Currently Active Projects
Pauses and linguistic complexity
My study of hesitation phenomena in second language development (see below) has continued with a new grant-in-aid from Japan Society for the Promotion of Sciences (JSPS) for a research project titled " Relationship between Silent and Filled Pauses and Syntactic Structure in Second Language Use" (in Japanese, 「第二言語使用時における無声・有声休止と文構造の関連性」). This project is investigating the domain of syntactic complexity that drives the occurence of silent versus filled pauses. In particular, the study focuses on what we can learn through a crosslinguistic comparison of English and Japanese—typologically contrastive languages—and the evidence that can be gained from second language learners between these two languages.
Science and Engineering Learner Corpus (SELCor)
In collaboration with Prof. Hinako Masuda, I have been working on organizing a corpus of elicited productions from STEM students who are English learners. We aim to build a corpus that includes both first and second language elicitations from each participant, includes both speech and writing components, tries to elicit the kind of language that STEM students might expect to use professionally, and also can be made publicly available for research or teaching purposes. This project is currently in the pilot stage. A public component will probably be available in a year or so.
Word Quiz Constructor (WQC)
In the CELESE program, there is a strong emphasis on vocabulary development, focusing in part on the Coxhead Academic Word List. In order to ease the evaluation of vocabulary learning in students, I have developed an application to create academic word list quizzes en masse and automatically from on-line and off-line corpora. The tool creates unique quizzes for each of the 48 sections of Academic Reading taught in CELESE, and can even create question banks which can be uploaded to learning management systems.
Filled pauses and other hesitation phenomena
I have long been interested in the nature of filled pauses (uh, um) in spontaneous speech. My particular area of interest is interlanguage hesitation strategies: how do second language speakers 'fill' their pauses and how are those pauses perceived by native listeners? I outline my story about these issues and further implications for language teaching in my master's dissertation as well as in this paper. Also, I maintain the Filled Pause Research Center (FPRC), a site devoted to study of filled pauses and other hesitation phenomena.
"Hesitation phenomena in second language development"
From 2012-2015, I received a 3 year Grant-in-Aid from Japan's Society for the Promotion of Sciences (JSPS) for a research project titled " Hesitation Phenomena in Second Language Development" (in Japanese, 「第二言語習得における躊躇現象」). I gathered and organized a corpus of first and second language speech by native speakers of Japanese with parallel elicitation tasks in each language. The corpus, called the Crosslinguistic Corpus of Hesitation Phenomena (CCHP) is publicly available and distributed through the Filled Pause Research Center ( CCHP project page at FPRC). The corpus includes word and interval annotation as well as mark-up for all hesitation phenomena. See the FPRC web site for access to the corpus and news and updates.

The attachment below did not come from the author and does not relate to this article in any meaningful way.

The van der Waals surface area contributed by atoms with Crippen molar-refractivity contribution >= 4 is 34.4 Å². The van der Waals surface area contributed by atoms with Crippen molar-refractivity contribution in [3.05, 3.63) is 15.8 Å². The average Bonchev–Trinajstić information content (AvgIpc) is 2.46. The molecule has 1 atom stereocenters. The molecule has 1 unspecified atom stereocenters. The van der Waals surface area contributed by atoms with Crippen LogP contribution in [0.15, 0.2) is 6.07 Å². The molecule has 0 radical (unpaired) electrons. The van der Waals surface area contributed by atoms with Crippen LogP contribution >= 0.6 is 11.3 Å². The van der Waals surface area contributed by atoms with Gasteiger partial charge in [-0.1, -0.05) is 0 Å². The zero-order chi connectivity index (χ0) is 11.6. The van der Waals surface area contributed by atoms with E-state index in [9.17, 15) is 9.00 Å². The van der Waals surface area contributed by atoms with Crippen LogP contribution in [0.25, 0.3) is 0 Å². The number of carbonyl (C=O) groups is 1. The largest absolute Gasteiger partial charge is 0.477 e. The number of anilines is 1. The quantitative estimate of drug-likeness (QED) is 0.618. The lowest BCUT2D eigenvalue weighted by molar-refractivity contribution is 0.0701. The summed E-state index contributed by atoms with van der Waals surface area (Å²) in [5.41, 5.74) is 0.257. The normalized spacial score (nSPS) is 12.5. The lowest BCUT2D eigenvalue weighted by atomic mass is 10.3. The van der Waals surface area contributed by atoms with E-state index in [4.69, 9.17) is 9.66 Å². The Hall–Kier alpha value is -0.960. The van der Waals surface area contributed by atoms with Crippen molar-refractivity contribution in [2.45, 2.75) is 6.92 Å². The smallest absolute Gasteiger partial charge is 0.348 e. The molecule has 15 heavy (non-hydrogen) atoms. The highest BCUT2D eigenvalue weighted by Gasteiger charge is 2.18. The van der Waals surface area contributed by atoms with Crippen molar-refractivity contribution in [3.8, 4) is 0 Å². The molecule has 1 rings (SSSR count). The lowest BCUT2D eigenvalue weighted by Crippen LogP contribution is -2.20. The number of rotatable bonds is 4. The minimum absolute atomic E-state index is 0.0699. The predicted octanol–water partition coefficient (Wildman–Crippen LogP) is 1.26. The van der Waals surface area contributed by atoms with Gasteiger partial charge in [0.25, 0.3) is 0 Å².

In past years, I have taken some interest in how to develop learner autonomy. I have experimented in the classroom with some different methods for doing this. In one elective course I teach in the Waseda University Faculty of Science and Engineering, I worked on helping students to develop the skills to autonomously diagnose their own English pronunciation problems, decide how to solve those problems, and then evaluate their progress. Similarly, in a comprehension course I taught on a part-time basis at Tokyo University, I guided student groups through the process of selecting materials, preparing focused comprehension lesson plan, teaching the lesson, and then evaluating learner comprehension afterward. I gathered data and gave oral presentations about both of these learner autonomy projects. See my Presentations page for further details.
The Syntactic and Semantic Prominence and the Salience of Discourse Entities
Beginning my doctoral dissertation work, I have examined the influence of semantic entailments imposed on a discourse entity by a predicate on that entity's discourse salience for such processes as pronominalization or pronoun resolution. I have investigated this with both psycholinguistic experiments and corpus analysis. In 2005, I defended my dissertation under the advisership of Prof. Stefan Kaufmann of Northwestern University. I also have presented a few papers on this topic at several conferences. See my Papers page for a complete list.
Japanese nickname phonology
In Japanese, nicknames are often constructed (especially for girls, children, and intimates) by truncation of the given name and suffixation with chan. However, depending on the root name, differing effects can be observed at the juncture. For instance, Masahiro can become Masachan, Maachan, and possibly Matchan (where the tch represents a geminated affricate). However, Tetsuya becomes only Tetchan and never Teechan or Tetsuchan while Kumiko becomes Kumichan but never Kuuchan or Kutchan. I am developing an account of this variation which also incorporates similar facts from derived compounds (e.g., /koku/ 'country' + /kai/ 'assembly' = /kokkai/ 'The Japanese Diet'). In this paper, I present an optimality theoretic account of this phenomenon using a variable constraint ranking paradigm.